A timeline of the Hong Kong Public Health response.
The Covid-19 pandemic can be considered in two different phases: Pre-vaccine and post-vaccine. We have very good evidence that until the availability of vaccines, elimination was the best strategy. On this page I revisit a series of articles written since vaccinations became available in Hong Kong. I ask why Hong Kong failed to capitalize on the initial advantages of zero Covid and consider the factors which explain the significant increase in mortality in Hong Kong in the first quarter of 2022.
Early in the pandemic, there were broadly two strategies employed internationally.
- Elimination, that is zero Covid. The focus was on keeping the disease out of the territory. Test, trace and isolate with border quarantine.
- Suppress and lift. Public health measures were increased or reduced depending upon the rise and fall of infective waves in the population. In this context, public health restrictions were predominantly designed to take the pressure off health systems. This strategy was employed with varying degrees of success in different countries.
Pre-vaccines these were the only strategies available. We now have very good evidence that elimination was the best strategy. Mortality rates from countries which eliminated are significantly lower and in general, disruption to daily life and the negative impact on economic activity was also lower in the elimination countries.
On March 1 2021, the HK vaccine program was rolled out online. The benefit was clearly visible in the total Covid deaths in the elimination countries. There was a significant discrepancy between countries which pursued suppress and lift strategies. Compare Denmark and the UK/USA at this time.
Once effective vaccinations became available, a third option opened up. That is to vaccinate, to as high a proportion of the population as possible, preferably from the most vulnerable down and then to use public health measures to mitigate the final exit wave moving towards ‘managed endemicity’ or ‘living with Covid’.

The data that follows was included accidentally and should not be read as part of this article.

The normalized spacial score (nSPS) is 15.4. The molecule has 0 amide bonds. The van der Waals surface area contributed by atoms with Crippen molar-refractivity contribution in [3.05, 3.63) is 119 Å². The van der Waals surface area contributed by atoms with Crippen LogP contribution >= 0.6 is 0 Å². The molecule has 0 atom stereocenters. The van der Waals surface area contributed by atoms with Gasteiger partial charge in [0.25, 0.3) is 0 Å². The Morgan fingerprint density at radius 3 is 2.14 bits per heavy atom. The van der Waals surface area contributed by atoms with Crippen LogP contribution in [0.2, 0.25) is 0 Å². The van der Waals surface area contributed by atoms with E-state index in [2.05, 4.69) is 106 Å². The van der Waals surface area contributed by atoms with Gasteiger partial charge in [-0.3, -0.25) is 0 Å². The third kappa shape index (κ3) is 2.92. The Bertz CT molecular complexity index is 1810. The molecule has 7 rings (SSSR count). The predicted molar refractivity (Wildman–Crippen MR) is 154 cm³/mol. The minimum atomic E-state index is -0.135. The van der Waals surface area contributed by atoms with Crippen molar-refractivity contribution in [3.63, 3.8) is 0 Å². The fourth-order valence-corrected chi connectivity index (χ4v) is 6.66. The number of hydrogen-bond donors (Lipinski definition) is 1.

April 2022 much of the early benefit has been lost and Hong Kong has significantly higher cumulative mortality than other elimination countries.
Population mortality since vaccines became available. The majority of deaths occurring in the last three months. Hong Kong has had the highest death rate in the world for the last 6 weeks.
Is Zero Covid a long-term sustainable strategy?
June 6 2021
In an article in June 2021 I explained the principles of elimination, I also explained why it was not a long-term sustainable strategy.
Although desirable, zero Covid is not a viable long term solution to the pandemic. The evidence would suggest that countries which excelled in implementing zero Covid as a short term policy, now need to focus on boosting vaccine uptake, and therefore immunity in populations.
Zero Covid has been a very successful strategy for Hong Kong but it was always a waypoint on the journey to population immunity via vaccination. Increasing vaccine uptake involves not only education but the explicit recognition that absolute risk can never be eliminated, it can only be mitigated.
High vaccine coverage, especially for the vulnerable and a transition to living with Covid is ultimately the only viable long term solution.
One consistent error in the Hong Kong public health response has been a failure to adapt to evolving evidence, indeed a tendency to pursue public health measures and restrictions at odds with the science used to justify them. By mid-2021 it was obvious that, whilst vaccinations are incredible at saving lives and reducing severe disease, they are less effective at preventing transmission. This meant that it would be impossible to achieve herd immunity by vaccination alone. The failure to accept, explain and adapt to the science is in large part responsible for Hong Kong having higher vaccination rates in ages 3-11 years than in ages 80+ despite the low vaccination in the elderly being the greatest threat both to the elderly but also to the young as we saw when the health system crashed.
Is it possible for Hong Kong to reach herd immunity?
June 25 2021
It is almost certainly not possible to get to herd immunity with vaccination alone. However, vaccines are extremely effective in protecting individuals. The higher the level of vaccine immunity, the less pressure there will be on hospitals and healthcare workers
Herd immunity by vaccination alone is impossible. We need to vaccinate the vulnerable
July 30 2021